Cost disease is caused by lagging legal productivity. We address lagging legal productivity through the embrace of one-to-many legal products and solutions. Unfortunately, we lack the leadership and business models to move rapidly in this direction. This hurts clients and young legal professionals the most.
Jason Barnwell has argued that lawyers need to think more in terms of engineers and less in terms of bricklayers. If so, how do we think in those terms?
Fortunately, this is an easy question — build stuff that works and show it to others so they can copy it. This is Diffusion Theory 101, which is covered in the foundational posts of Legal Evolution. See https://www.legalevolution.org/about/. This is what Jason Barnwell is doing at Microsoft.
To some extent, this reminds me of Bell Labs. Twenty years ago, I clerked for the late Hon. Richard Cudahy who had particular expertise in regulated industries including telecom. Judge Cudahy remarked that one upside of the AT&T monopoly was the funding of Bell Labs, which did a massive amount of pure science exploratory work. This delivered substantial external benefits to society.
The question is who will pay for constructing one-to-many legal infrastructure? Ironically, because of cost disease, the required technology, educational training, and change management demands getting more experience. So, law schools, courts, legislatures, and even private foundations balk on funding it. Wealthy law firms can afford to, but cultural and economic issues make them reluctant to share risk. So that leaves us with the largest legal departments and the hope that a few farsighted General Counsels will appreciate what is at stake.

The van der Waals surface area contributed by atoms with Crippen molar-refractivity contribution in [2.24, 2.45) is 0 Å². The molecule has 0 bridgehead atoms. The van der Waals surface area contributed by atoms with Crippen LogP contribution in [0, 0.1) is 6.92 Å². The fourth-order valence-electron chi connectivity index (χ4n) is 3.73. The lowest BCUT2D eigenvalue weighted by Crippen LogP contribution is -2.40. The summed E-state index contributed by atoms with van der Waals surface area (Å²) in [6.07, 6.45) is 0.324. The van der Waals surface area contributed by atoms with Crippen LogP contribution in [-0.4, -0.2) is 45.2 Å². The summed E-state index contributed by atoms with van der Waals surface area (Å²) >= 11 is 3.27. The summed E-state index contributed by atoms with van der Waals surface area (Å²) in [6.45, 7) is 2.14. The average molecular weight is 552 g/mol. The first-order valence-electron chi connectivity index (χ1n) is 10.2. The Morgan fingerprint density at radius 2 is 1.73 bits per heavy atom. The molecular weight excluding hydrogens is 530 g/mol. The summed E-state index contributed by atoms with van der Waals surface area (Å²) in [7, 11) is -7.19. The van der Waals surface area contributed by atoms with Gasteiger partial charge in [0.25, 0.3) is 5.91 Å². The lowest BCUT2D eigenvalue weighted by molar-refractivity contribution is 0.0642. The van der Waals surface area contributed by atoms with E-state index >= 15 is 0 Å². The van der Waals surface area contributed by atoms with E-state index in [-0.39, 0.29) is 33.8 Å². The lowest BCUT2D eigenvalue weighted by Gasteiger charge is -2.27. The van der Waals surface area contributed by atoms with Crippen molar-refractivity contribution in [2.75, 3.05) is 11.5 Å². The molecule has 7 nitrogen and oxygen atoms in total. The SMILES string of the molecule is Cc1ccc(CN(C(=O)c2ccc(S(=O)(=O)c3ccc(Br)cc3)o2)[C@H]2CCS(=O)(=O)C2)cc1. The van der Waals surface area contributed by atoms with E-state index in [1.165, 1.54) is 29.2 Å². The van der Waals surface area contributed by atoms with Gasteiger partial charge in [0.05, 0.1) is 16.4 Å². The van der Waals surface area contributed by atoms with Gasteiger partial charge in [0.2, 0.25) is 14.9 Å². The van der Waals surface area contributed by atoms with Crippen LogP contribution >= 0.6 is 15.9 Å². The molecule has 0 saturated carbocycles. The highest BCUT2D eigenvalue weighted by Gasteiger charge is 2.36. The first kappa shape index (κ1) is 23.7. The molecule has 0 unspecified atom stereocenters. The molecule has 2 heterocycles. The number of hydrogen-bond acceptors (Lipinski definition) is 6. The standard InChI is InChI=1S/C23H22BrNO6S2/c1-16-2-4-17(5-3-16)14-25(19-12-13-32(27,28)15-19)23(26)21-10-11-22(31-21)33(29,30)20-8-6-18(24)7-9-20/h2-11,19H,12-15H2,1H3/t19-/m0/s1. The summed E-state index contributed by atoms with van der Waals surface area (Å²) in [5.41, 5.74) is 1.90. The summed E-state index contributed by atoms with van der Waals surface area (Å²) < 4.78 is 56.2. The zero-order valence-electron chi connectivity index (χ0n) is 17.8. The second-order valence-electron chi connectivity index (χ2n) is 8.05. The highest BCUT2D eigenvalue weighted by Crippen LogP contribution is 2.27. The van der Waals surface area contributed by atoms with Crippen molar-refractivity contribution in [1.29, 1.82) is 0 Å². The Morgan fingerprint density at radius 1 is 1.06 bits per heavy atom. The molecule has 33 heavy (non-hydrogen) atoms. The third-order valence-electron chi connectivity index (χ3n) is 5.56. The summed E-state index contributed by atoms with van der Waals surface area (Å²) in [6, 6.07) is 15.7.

The short answer, however, is simple: We have to build stuff that works. A few lawyers and allied professionals will get credit for helping us enable one-to-many know-how. Alma Asay, Jason Barnwell, Toby Brown, Liam Brown, Nicole Bradick, Jordan Couch, Ivy Grey, Margaret Hagen, Steve Harmon, Christian Lang, Colin Levy, Erin Levin, Paul Lippe, Jack Newton, Elmer Thoreson, Eric Wood, and a few others are part of this first cohort. We are in the early days of something big.